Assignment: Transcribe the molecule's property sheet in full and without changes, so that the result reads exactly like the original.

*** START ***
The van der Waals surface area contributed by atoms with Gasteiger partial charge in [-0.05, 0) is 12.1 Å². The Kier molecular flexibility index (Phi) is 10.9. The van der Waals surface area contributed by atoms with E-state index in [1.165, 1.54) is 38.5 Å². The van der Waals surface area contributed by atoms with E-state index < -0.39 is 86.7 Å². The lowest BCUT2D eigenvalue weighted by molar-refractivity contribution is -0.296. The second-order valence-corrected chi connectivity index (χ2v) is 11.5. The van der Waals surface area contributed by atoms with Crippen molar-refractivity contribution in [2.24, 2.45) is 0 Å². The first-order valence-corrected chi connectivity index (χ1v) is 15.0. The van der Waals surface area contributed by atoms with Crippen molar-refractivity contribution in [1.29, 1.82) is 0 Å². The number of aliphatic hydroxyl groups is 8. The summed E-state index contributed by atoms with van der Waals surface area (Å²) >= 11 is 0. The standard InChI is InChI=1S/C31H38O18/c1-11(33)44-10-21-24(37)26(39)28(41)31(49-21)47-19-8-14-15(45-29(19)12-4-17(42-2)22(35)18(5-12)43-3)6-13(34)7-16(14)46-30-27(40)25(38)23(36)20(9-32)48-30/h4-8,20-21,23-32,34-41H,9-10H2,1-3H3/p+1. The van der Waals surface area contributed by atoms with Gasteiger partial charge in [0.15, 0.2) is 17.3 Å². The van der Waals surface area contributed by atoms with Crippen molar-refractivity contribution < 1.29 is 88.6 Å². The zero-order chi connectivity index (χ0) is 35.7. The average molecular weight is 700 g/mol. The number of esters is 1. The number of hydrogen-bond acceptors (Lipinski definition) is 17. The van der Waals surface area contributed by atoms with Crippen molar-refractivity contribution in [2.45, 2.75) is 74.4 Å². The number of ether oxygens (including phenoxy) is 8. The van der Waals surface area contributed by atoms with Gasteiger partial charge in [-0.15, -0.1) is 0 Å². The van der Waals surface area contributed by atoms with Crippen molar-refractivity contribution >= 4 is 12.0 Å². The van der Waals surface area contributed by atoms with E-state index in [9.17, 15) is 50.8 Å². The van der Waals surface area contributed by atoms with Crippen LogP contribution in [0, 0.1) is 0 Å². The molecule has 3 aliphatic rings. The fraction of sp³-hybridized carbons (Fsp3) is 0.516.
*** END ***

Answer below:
The van der Waals surface area contributed by atoms with Gasteiger partial charge in [-0.05, 0) is 12.1 Å². The Kier molecular flexibility index (Phi) is 10.9. The van der Waals surface area contributed by atoms with E-state index in [1.165, 1.54) is 38.5 Å². The van der Waals surface area contributed by atoms with E-state index < -0.39 is 86.7 Å². The lowest BCUT2D eigenvalue weighted by molar-refractivity contribution is -0.296. The second-order valence-corrected chi connectivity index (χ2v) is 11.5. The van der Waals surface area contributed by atoms with Crippen molar-refractivity contribution in [2.24, 2.45) is 0 Å². The first-order valence-corrected chi connectivity index (χ1v) is 15.0. The van der Waals surface area contributed by atoms with Crippen molar-refractivity contribution in [1.29, 1.82) is 0 Å². The number of aliphatic hydroxyl groups is 8. The summed E-state index contributed by atoms with van der Waals surface area (Å²) >= 11 is 0. The standard InChI is InChI=1S/C31H38O18/c1-11(33)44-10-21-24(37)26(39)28(41)31(49-21)47-19-8-14-15(45-29(19)12-4-17(42-2)22(35)18(5-12)43-3)6-13(34)7-16(14)46-30-27(40)25(38)23(36)20(9-32)48-30/h4-8,20-21,23-32,34-41H,9-10H2,1-3H3/p+1. The van der Waals surface area contributed by atoms with Gasteiger partial charge in [0.15, 0.2) is 17.3 Å². The van der Waals surface area contributed by atoms with Crippen molar-refractivity contribution < 1.29 is 88.6 Å². The zero-order chi connectivity index (χ0) is 35.7. The average molecular weight is 700 g/mol. The number of esters is 1. The number of hydrogen-bond acceptors (Lipinski definition) is 17. The van der Waals surface area contributed by atoms with Crippen molar-refractivity contribution in [2.45, 2.75) is 74.4 Å². The number of ether oxygens (including phenoxy) is 8. The van der Waals surface area contributed by atoms with Gasteiger partial charge in [-0.15, -0.1) is 0 Å². The van der Waals surface area contributed by atoms with Crippen molar-refractivity contribution >= 4 is 12.0 Å². The van der Waals surface area contributed by atoms with E-state index in [9.17, 15) is 50.8 Å². The van der Waals surface area contributed by atoms with Crippen LogP contribution in [0, 0.1) is 0 Å². The molecule has 3 aliphatic rings. The fraction of sp³-hybridized carbons (Fsp3) is 0.516.